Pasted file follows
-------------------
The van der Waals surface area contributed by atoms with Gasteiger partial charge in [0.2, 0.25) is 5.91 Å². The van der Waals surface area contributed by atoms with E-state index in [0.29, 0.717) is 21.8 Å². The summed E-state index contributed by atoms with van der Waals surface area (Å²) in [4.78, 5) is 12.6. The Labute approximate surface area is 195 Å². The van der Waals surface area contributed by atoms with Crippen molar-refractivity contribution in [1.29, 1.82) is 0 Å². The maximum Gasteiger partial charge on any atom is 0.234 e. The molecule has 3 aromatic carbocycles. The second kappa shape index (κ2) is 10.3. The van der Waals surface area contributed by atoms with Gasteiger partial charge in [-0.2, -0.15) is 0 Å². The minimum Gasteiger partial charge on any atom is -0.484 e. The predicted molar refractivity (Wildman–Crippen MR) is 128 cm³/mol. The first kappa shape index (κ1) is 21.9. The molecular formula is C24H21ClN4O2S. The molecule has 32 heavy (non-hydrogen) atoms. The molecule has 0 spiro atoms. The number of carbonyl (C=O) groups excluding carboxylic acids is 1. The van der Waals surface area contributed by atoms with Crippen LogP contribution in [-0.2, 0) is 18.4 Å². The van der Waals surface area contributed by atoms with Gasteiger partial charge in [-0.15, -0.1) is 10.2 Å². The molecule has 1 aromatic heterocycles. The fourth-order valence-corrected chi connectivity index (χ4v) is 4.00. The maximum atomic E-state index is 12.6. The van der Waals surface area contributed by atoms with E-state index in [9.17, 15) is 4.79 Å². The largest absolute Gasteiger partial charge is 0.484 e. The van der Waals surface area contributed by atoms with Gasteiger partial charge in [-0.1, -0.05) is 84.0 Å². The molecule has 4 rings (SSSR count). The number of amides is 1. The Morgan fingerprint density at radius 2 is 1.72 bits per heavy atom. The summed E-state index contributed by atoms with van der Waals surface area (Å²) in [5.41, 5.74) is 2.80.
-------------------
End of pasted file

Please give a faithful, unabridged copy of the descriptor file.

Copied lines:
The van der Waals surface area contributed by atoms with Gasteiger partial charge in [0.2, 0.25) is 5.91 Å². The van der Waals surface area contributed by atoms with E-state index in [0.29, 0.717) is 21.8 Å². The summed E-state index contributed by atoms with van der Waals surface area (Å²) in [4.78, 5) is 12.6. The Labute approximate surface area is 195 Å². The van der Waals surface area contributed by atoms with Crippen molar-refractivity contribution in [1.29, 1.82) is 0 Å². The maximum Gasteiger partial charge on any atom is 0.234 e. The molecule has 3 aromatic carbocycles. The second kappa shape index (κ2) is 10.3. The van der Waals surface area contributed by atoms with Gasteiger partial charge in [-0.2, -0.15) is 0 Å². The minimum Gasteiger partial charge on any atom is -0.484 e. The predicted molar refractivity (Wildman–Crippen MR) is 128 cm³/mol. The first kappa shape index (κ1) is 21.9. The molecular formula is C24H21ClN4O2S. The molecule has 32 heavy (non-hydrogen) atoms. The molecule has 0 spiro atoms. The number of carbonyl (C=O) groups excluding carboxylic acids is 1. The van der Waals surface area contributed by atoms with Crippen LogP contribution in [-0.2, 0) is 18.4 Å². The van der Waals surface area contributed by atoms with Gasteiger partial charge in [-0.15, -0.1) is 10.2 Å². The molecule has 1 aromatic heterocycles. The fourth-order valence-corrected chi connectivity index (χ4v) is 4.00. The maximum atomic E-state index is 12.6. The van der Waals surface area contributed by atoms with E-state index in [9.17, 15) is 4.79 Å². The largest absolute Gasteiger partial charge is 0.484 e. The van der Waals surface area contributed by atoms with Gasteiger partial charge in [-0.1, -0.05) is 84.0 Å². The molecule has 4 rings (SSSR count). The number of amides is 1. The Morgan fingerprint density at radius 2 is 1.72 bits per heavy atom. The summed E-state index contributed by atoms with van der Waals surface area (Å²) in [5.41, 5.74) is 2.80.